A Pareto chart, also called a Pareto distribution diagram, is a vertical bar graph in which values are plotted in decreasing order of relative frequency from left to right. Pareto charts are extremely useful for analyzing what problems need attention first because the taller bars on the chart, which represent frequency, clearly illustrate which variables have the greatest cumulative effect on a given system.
The Pareto chart gets its name from Vilfredo Pareto, an Italian Economist. In 1906, Pareto noted that 20% of the population in Italy owned 80% of the property. He proposed that this ratio could be found many places in the physical world and theorized it might be a natural law, where 80% of the outcomes are determined by 20% of the inputs.
In the 1940s, Pareto’s theory was advanced by Dr. Joseph Juran, an American electrical engineer who is widely credited with being the father of quality control. It was Dr. Juran who decided to call the 80/20 ratio the "The Pareto Principle." Applying the Pareto Principle to business metrics helps to separate the "vital few" (the 20% that has the most impact) from the "useful many" (the other 80%). The chart illustrates the Pareto Principle by mapping frequency, with the assumption that the more frequently something happens, the more impact it has on outcome.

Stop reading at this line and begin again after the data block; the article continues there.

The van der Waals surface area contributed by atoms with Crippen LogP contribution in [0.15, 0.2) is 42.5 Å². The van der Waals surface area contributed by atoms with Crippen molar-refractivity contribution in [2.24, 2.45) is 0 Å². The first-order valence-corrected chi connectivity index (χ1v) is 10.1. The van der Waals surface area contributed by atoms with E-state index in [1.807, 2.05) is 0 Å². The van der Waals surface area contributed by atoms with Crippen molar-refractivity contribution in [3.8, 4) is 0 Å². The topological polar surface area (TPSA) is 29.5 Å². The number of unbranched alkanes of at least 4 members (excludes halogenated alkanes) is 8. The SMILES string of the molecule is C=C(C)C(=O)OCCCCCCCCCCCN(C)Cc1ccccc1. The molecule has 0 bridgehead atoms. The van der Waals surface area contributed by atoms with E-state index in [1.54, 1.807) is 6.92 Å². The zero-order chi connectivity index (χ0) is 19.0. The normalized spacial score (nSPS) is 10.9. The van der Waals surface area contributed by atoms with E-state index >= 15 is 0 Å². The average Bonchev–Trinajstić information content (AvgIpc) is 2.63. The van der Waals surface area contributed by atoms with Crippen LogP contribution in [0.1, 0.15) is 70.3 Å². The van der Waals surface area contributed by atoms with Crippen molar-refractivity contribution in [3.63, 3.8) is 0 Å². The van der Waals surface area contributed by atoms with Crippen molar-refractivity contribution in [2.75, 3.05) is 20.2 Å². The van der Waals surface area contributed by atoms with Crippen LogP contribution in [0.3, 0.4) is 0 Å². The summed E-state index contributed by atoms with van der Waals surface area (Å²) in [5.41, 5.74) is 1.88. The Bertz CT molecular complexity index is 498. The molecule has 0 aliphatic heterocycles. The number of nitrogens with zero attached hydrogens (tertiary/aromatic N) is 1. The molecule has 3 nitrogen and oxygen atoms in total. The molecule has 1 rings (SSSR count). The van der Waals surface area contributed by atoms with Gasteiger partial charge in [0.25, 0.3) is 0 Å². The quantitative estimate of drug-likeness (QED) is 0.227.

The Pareto chart is one of the seven basic tools of quality control. The independent variables on the chart are shown on the horizontal axis and the dependent variables are portrayed as the heights of bars. A point-to-point graph, which shows the cumulative relative frequency, may be superimposed on the bar graph. Because the values of the statistical variables are placed in order of relative frequency, the graph clearly reveals which factors have the greatest impact and where attention is likely to yield the greatest benefit.
A Simple Example
A Pareto chart can be used to quickly identify what business issues need attention. By using hard data instead of intuition, there can be no question about what problems are influencing the outcome most. In the example below, XYZ Clothing Store was seeing a steady decline in business. Before the manager did a customer survey, he assumed the decline was due to customer dissatisfaction with the clothing line he was selling and he blamed his supply chain for his problems. After charting the frequency of the answers in his customer survey, however, it was very clear that the real reasons for the decline of his business had nothing to do with his supply chain. By collecting data and displaying it in a Pareto chart, the manager could see which variables were having the most influence. In this example, parking difficulties, rude sales people and poor lighting were hurting his business most. Following the Pareto Principle, those are the areas where he should focus his attention to build his business back up.